Smart Lockers Open Options for Workplace Wellness and Safety
Innovative vending machines put everything from bike parts to fire extinguishers at employees’ fingertips.
Employees at Hull & Knarr have no excuses to not pedal around on a bike. The Indianapolis-based financial services firm has opened the door to new wellness and team-building initiatives for its employees in an eco-friendly and accessible manner.
A brightly lit orange locker room with company-owned bikes, showers and personal lockers with bike equipment and accessories line the workout room for the firm’s workers to use at their leisure. Commuting to work and rides during lunch are the most common times the equipment is used, said Brad Ferrell, director at Hull & Knarr.
“Anything we can do to remove reasons not to participate [in biking] — we really try to remove all those obstacles,” Ferrell said.
Of the company’s 13 employees, Ferrell said five or six use the bikes daily. He said having all of the biking equipment easily accessible has created happier and healthier workers, which in turn has positively affected the workplace.
“We are creating a culture where people want to be a part of something, but it also gives them a cause and something to root for,” said Ferrell, who tries to bike at least twice a week. “It creates teamwork outside of the office.”
In the three years Hull & Knarr has used the smart lockers — which can track employee use and well-being by how many times lockers are opened and offer data for rewards and incentives — they have evolved to become more user-friendly and personal for anyone looking to balance work and wellness. While these locker trends are not new to corporate wellness, they are beginning to reshape workplace culture to give employees a healthy dose of activity and social engagement with others in their office and the larger community.
Much of this has stemmed from IVM Inc., the creators of the lockers and one of Hull & Knarr’s clients. The lockers can be used numerous ways — from IT help, snacks and medical supplies to fire extinguishers, according to IVM President Mike Pitts, who has seen the product’s growth since the company was founded in 1991.
IVM produces not only smart lockers but smart vending machines too, which thrive among big tech companies such as Hewlett-Packard, Intel and Facebook, and are made to improve accessibility of needed items in the workplace. By scanning an employee badge, those looking for headphones, a temporary computer or a new keyboard can get them immediately without using cash or coins.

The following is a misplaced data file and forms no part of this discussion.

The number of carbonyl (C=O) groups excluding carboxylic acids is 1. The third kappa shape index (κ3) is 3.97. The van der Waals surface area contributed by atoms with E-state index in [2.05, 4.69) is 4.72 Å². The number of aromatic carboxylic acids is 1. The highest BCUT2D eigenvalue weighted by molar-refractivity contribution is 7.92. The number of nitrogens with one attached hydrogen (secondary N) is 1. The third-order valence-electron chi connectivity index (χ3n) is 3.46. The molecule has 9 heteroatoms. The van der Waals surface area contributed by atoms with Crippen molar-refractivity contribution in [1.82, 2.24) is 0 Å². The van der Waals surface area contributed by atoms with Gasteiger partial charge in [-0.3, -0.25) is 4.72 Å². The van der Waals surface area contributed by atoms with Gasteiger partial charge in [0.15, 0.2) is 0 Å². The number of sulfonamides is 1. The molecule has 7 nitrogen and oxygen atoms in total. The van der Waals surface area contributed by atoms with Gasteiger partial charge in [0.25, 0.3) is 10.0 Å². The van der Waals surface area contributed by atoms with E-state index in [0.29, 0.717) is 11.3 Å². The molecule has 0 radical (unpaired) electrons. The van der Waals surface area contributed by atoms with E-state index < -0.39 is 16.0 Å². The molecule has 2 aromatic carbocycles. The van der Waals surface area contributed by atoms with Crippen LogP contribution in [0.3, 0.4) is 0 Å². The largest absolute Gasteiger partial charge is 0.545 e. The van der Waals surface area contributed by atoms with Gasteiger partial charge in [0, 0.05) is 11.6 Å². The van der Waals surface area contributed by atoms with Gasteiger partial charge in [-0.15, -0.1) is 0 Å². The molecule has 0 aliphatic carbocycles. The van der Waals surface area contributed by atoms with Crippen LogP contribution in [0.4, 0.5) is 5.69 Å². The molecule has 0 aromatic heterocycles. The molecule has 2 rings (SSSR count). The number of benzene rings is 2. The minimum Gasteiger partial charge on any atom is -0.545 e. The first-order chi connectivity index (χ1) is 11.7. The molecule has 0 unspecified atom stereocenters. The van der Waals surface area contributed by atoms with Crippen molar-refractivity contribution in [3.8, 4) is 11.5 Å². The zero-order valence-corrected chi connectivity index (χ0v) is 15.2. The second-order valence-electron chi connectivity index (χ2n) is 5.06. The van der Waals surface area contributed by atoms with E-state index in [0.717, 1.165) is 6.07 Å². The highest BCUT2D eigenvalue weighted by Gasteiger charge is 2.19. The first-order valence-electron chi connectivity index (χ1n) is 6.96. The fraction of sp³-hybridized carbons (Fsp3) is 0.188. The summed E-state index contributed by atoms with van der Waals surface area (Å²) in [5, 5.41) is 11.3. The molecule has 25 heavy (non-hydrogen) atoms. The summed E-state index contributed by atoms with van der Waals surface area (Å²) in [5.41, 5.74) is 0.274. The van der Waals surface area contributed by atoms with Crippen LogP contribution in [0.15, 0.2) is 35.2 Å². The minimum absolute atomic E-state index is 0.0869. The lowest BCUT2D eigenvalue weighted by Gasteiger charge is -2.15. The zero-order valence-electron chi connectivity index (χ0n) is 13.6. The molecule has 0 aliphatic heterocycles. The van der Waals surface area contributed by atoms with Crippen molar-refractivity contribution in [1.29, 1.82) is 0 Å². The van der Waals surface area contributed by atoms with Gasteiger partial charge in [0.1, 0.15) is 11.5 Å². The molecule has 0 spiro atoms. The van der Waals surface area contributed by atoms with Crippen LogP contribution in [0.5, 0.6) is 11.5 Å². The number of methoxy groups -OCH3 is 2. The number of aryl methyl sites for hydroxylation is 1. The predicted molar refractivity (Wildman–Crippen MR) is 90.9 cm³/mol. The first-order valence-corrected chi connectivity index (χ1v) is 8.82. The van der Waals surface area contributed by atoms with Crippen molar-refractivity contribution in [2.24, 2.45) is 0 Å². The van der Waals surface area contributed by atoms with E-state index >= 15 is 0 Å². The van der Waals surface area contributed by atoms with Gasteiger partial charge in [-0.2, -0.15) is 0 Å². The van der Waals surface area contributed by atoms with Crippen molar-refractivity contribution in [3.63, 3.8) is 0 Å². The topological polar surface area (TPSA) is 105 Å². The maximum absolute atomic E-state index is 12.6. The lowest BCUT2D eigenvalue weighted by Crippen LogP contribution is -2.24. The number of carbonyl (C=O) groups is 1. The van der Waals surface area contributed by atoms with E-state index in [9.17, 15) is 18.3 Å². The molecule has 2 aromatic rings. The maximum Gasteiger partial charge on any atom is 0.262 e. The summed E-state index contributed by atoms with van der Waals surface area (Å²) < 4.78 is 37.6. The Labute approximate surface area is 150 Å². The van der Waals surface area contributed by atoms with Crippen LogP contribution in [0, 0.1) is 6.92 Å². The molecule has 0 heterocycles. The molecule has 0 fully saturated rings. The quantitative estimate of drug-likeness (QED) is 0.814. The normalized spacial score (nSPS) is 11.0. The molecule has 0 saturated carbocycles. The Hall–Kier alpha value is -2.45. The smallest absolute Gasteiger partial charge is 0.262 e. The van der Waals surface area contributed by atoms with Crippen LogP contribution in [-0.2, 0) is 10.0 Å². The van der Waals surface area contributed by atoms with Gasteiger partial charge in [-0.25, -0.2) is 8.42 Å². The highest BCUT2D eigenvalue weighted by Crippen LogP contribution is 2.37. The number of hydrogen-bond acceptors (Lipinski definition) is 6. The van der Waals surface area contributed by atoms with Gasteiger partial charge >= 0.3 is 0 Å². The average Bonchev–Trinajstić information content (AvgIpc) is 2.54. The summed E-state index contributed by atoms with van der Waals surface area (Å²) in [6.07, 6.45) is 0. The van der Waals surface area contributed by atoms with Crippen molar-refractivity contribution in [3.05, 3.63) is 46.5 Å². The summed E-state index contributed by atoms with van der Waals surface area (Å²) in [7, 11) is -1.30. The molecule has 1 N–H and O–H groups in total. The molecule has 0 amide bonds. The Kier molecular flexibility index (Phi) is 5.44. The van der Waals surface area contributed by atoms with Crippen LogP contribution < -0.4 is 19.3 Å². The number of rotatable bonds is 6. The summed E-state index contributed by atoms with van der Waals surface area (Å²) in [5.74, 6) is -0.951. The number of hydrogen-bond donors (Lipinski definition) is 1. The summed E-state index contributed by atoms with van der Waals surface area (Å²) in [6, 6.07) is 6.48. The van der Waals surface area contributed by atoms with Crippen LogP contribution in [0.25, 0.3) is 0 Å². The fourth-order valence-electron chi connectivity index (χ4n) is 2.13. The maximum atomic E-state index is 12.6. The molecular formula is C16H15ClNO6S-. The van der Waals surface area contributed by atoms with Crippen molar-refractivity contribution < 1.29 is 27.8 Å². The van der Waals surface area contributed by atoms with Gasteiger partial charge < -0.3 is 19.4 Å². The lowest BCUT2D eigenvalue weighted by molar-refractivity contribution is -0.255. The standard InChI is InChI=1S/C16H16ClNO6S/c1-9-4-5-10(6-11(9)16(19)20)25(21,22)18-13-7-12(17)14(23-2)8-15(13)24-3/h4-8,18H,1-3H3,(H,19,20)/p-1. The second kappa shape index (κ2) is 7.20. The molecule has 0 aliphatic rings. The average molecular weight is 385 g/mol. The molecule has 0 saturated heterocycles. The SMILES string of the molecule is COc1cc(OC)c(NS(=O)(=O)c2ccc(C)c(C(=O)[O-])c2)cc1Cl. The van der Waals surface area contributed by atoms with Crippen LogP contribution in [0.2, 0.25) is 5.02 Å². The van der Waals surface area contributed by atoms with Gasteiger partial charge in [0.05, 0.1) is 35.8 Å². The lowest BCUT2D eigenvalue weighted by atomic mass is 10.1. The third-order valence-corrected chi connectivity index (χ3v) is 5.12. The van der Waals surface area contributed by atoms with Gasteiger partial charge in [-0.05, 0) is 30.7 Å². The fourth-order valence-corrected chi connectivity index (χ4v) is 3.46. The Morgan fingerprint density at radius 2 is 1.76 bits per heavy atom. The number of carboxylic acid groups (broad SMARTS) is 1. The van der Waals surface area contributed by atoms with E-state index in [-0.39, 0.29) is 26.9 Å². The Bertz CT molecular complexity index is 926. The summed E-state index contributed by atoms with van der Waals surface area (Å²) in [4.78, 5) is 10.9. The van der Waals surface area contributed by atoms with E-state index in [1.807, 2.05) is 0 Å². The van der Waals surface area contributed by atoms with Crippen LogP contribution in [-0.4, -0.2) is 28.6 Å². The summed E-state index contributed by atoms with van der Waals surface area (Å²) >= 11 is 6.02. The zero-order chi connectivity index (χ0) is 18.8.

Facebook, whose headquarter offices in Menlo Park, California, use IVM’s vending machines to sell bike parts to employees and promote corporate wellness. The machines replace the need for a campus repair shop and promote cycling across the board, giving employees instant gratification through IVM’s technology, Pitts affirmed.
The newest tool to the vending machine community are the fire extinguishers from WESCO Distribution, a longtime IVM customer. The company is getting ready to roll out the fire extinguisher application with a major electric utility. WESCO places IVM’s vending machines and lockers in utility and nuclear plants to distribute safety tools such as goggles, safety suits and gloves for employees to grab before starting their shift.
“That all came about from this culture of watching out for employees,” Pitts said of the upcoming deal. “[It’s] not just giving them the tools they need to do their job but the things that make their jobs safer and better to this far extreme of even the well-being of their employees.”
This kind of technology use in the workplace brings up the question of future technological assistance and how smart lockers are influencing the workplace. Pitts said he does not foresee any negatives as technology will positively affect productivity, accessibility and job security and will not eliminate jobs — similar to the continued growth of robotic technology.
“What you are going to see over the coming years is that these vending systems are going to be prevalent throughout all industries,” he said. “They are going to be used for so many different things that it staggers the imagination.”
Ariel Parrella-Aureli is a Workforce intern. Comment below or email firstname.lastname@example.org.